Teenage Employment and the Spatial Isolation of Minority and Poverty Households
This paper tests the importance of the spatial isolation of minority and poverty households for youth employment in large metropolitan areas. We estimate a model relating youth employment probabilities to individual and family characteristics, race and metropolitan location. We then investigate the determinants of the systematic differences in employment probabilities by race and metropolitan area. A substantial fraction of differences in youth employment can be attributed to the isolation of minorities and poor households. Minority youth residing in more segregated cities or cities in which minorities have less contact with nonpoor households have lower employment probabilities than otherwise comparable youth. Simulations suggest that these spatial effects explain a substantial fraction of the existing differences in youth employment rates by race.
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- O'Regan, Katherine M. & Quigley, John M., 1991.
"Labor market access and labor market outcomes for urban youth,"
Regional Science and Urban Economics,
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NBER Working Papers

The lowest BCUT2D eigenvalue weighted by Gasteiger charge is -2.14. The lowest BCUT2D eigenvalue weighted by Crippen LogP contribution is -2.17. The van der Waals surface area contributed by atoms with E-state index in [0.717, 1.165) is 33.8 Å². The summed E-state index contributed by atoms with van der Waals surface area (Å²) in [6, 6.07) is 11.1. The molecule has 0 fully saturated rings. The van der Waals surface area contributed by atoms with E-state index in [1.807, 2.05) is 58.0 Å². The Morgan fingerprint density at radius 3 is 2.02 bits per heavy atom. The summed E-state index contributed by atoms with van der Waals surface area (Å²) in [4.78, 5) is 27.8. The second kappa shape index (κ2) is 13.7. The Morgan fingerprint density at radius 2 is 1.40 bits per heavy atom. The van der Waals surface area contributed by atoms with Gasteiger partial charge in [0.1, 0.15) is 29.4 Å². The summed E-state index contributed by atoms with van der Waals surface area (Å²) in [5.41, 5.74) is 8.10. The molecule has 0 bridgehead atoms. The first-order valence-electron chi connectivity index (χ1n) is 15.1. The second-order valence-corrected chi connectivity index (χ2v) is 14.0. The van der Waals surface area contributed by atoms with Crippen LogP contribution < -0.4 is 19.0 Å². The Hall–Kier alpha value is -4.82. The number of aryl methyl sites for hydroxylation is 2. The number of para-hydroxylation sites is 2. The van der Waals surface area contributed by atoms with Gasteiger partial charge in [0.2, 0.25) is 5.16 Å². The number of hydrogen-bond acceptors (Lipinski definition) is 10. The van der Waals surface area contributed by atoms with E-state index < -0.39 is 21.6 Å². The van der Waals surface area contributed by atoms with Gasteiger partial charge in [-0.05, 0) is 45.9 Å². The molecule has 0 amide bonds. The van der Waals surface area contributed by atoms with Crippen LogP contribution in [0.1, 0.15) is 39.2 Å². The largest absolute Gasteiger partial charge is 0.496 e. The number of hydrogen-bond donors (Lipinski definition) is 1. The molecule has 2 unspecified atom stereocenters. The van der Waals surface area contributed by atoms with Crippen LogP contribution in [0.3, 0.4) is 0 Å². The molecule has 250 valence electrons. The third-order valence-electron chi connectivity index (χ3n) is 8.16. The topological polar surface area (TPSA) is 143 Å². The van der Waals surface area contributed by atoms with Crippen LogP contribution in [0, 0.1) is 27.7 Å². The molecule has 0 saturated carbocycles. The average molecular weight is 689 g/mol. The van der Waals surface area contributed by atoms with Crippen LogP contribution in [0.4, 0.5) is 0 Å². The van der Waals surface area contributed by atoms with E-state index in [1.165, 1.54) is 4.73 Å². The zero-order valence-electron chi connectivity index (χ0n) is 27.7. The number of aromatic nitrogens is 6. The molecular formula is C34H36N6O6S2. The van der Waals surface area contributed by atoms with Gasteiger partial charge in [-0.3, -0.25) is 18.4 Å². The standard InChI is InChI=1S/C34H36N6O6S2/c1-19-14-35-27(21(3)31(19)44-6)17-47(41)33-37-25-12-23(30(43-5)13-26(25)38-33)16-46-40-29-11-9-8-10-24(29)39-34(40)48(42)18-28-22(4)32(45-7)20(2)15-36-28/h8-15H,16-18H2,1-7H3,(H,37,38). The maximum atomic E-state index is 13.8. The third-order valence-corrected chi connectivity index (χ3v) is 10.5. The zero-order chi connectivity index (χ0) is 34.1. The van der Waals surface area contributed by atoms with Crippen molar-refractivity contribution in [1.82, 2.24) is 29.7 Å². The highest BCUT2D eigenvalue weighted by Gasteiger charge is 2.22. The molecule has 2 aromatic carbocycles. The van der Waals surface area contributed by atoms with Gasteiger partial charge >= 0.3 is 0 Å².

3705, National Bureau of Economic Research, Inc.
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American Economic Association, vol. 77(3), pages 446-52, June.
- Richard B. Freeman, 1982. "Economic Determinants of Geographic and Individual Variation in the Labor Market Position of Young Persons," NBER Chapters, in: The Youth Labor Market Problem: Its Nature, Causes, and Consequences, pages 115-154 National Bureau of Economic Research, Inc.
- Evans, William N & Oates, Wallace E & Schwab, Robert M, 1992. "Measuring Peer Group Effects: A Study of Teenage Behavior," Journal of Political Economy, University of Chicago Press, vol. 100(5), pages 966-91, October.
- Mary Corcoran & Roger Gordon & Deborah Laren & Gary Solon, 1992. "The Association between Men's Economic Status and Their Family and Community Origins," Journal of Human Resources, University of Wisconsin Press, vol. 27(4), pages 575-601.
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